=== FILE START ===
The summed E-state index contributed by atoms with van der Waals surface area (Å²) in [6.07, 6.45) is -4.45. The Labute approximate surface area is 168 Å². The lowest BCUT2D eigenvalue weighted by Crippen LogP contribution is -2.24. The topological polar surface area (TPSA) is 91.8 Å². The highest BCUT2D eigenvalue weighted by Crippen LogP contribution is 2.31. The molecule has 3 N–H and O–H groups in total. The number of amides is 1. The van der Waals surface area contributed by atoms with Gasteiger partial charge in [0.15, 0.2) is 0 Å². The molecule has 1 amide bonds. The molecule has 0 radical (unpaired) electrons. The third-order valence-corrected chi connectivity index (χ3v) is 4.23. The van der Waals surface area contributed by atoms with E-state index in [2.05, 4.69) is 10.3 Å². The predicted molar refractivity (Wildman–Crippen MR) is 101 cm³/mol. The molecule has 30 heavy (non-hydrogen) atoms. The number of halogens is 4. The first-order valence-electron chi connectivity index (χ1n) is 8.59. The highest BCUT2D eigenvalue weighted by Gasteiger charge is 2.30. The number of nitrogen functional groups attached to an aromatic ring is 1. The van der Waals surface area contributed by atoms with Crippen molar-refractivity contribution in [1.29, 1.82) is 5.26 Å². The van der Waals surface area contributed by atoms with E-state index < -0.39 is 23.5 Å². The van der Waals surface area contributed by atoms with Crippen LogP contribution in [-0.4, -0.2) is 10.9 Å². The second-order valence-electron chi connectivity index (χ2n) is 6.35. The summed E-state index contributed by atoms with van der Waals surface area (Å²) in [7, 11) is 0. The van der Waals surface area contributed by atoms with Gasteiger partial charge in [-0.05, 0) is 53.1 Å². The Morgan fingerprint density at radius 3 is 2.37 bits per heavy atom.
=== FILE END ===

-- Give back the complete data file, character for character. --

The summed E-state index contributed by atoms with van der Waals surface area (Å²) in [6.07, 6.45) is -4.45. The Labute approximate surface area is 168 Å². The lowest BCUT2D eigenvalue weighted by Crippen LogP contribution is -2.24. The topological polar surface area (TPSA) is 91.8 Å². The highest BCUT2D eigenvalue weighted by Crippen LogP contribution is 2.31. The molecule has 3 N–H and O–H groups in total. The number of amides is 1. The van der Waals surface area contributed by atoms with Gasteiger partial charge in [0.15, 0.2) is 0 Å². The molecule has 1 amide bonds. The molecule has 0 radical (unpaired) electrons. The third-order valence-corrected chi connectivity index (χ3v) is 4.23. The van der Waals surface area contributed by atoms with E-state index in [2.05, 4.69) is 10.3 Å². The predicted molar refractivity (Wildman–Crippen MR) is 101 cm³/mol. The molecule has 30 heavy (non-hydrogen) atoms. The number of halogens is 4. The first-order valence-electron chi connectivity index (χ1n) is 8.59. The highest BCUT2D eigenvalue weighted by Gasteiger charge is 2.30. The number of nitrogen functional groups attached to an aromatic ring is 1. The van der Waals surface area contributed by atoms with Crippen molar-refractivity contribution in [1.29, 1.82) is 5.26 Å². The van der Waals surface area contributed by atoms with E-state index < -0.39 is 23.5 Å². The van der Waals surface area contributed by atoms with Crippen LogP contribution in [-0.4, -0.2) is 10.9 Å². The second-order valence-electron chi connectivity index (χ2n) is 6.35. The summed E-state index contributed by atoms with van der Waals surface area (Å²) in [7, 11) is 0. The van der Waals surface area contributed by atoms with Gasteiger partial charge in [-0.05, 0) is 53.1 Å². The Morgan fingerprint density at radius 3 is 2.37 bits per heavy atom.